Greeks also took the peacock as a religious symbol in mythology as the bird of Hera, Queen of the gods. One of the most famous greek myths involving the peacock is Hera and her hundred-eyed guard. When Hermes killed the loyal guard, Hera is said to have given his eyes to the peacock’s tail of feathers. Aristotle, a famous Greek philosopher, alludes to the bird’s vain reputation, saying, “some animals are jealous and vain, like the peacock.”[6] After conquering the Greeks, the Romans adopted much of their culture, including their gods and mythology. However, the peacock’s symbology changed, representing funerals, death, and resurrection. Christians, upon seeing how the peacock molted its tail, replacing the old feathers with new ones, also used the peacock as a symbol of immortality and resurrection. Christianity also used the unique peacock feather “eye” to represent the church’s many eyes watching over the people. Nearly every major religion uses the peacock as a symbol, passed back and forth between empires and civilizations, with varying interpretations.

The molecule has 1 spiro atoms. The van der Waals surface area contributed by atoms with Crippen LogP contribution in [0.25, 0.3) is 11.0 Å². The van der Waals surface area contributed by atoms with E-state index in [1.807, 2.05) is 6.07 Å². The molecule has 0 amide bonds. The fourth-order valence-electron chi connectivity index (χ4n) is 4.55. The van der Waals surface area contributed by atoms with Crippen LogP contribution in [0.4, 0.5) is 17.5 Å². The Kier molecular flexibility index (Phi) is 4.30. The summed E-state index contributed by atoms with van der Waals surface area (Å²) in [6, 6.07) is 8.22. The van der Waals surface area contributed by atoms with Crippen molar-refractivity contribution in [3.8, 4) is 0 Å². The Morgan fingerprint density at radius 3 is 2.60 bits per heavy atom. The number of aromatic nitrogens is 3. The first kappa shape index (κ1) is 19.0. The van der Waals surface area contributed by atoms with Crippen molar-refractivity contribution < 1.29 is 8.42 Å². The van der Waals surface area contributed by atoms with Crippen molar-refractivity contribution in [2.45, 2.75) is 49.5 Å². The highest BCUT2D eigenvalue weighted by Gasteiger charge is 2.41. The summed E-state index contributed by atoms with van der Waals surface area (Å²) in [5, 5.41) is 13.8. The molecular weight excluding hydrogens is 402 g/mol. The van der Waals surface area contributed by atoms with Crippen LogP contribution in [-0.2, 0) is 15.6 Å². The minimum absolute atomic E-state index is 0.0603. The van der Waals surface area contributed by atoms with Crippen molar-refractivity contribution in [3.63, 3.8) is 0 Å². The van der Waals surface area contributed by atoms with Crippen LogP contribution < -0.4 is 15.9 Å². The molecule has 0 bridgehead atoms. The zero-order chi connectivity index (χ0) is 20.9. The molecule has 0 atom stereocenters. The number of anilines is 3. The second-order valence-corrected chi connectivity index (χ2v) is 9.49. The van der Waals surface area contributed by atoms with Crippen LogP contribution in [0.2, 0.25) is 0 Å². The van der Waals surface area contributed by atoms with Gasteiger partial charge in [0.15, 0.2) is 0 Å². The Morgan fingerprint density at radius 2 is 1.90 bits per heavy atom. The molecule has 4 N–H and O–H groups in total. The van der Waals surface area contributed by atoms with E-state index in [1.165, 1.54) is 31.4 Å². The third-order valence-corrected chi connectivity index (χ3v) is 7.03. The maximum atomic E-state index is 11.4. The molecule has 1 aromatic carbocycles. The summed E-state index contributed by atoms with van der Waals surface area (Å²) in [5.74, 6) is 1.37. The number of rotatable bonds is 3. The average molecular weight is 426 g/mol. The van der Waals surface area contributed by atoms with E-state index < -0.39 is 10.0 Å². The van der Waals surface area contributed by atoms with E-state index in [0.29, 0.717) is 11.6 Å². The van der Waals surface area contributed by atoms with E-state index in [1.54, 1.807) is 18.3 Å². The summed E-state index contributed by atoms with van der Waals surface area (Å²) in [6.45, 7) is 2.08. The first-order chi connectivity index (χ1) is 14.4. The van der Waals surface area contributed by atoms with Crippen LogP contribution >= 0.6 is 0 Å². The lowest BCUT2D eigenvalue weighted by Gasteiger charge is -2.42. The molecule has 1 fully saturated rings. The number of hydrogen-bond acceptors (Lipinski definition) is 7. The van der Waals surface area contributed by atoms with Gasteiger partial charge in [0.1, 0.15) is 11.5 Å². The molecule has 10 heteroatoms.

The Peacock’s Complaint (Stock Image)

Outside of religion, the peacock appears in fables and literature told throughout history. The most famous of the peacock-centered fables is that told by the famous Greek storyteller, Aesop. These fables and lessons usually revolve around the peacock’s supposed vanity and pride of its tail feathers. The phrase “proud as a peacock” originates from the peacock stories, either boasting of its beauty or being blind to it, envying another animal’s characteristics. In Aesop’s famous fable, “The Peacock’s Complaint,” the famed bird comes to Juno, the Roman counterpart to the Greek goddess Hera. In his complaint, the peacock asks why the nightingale has a beautiful voice, and he does not. Juno responds, “envious bird that you are, I am sure you have no cause to complain. On your neck shine all the colors of the rainbow, and your extended tail gleams like a mass of glittering gems… cease then to complain, or the gifts you have shall be taken away.”[7]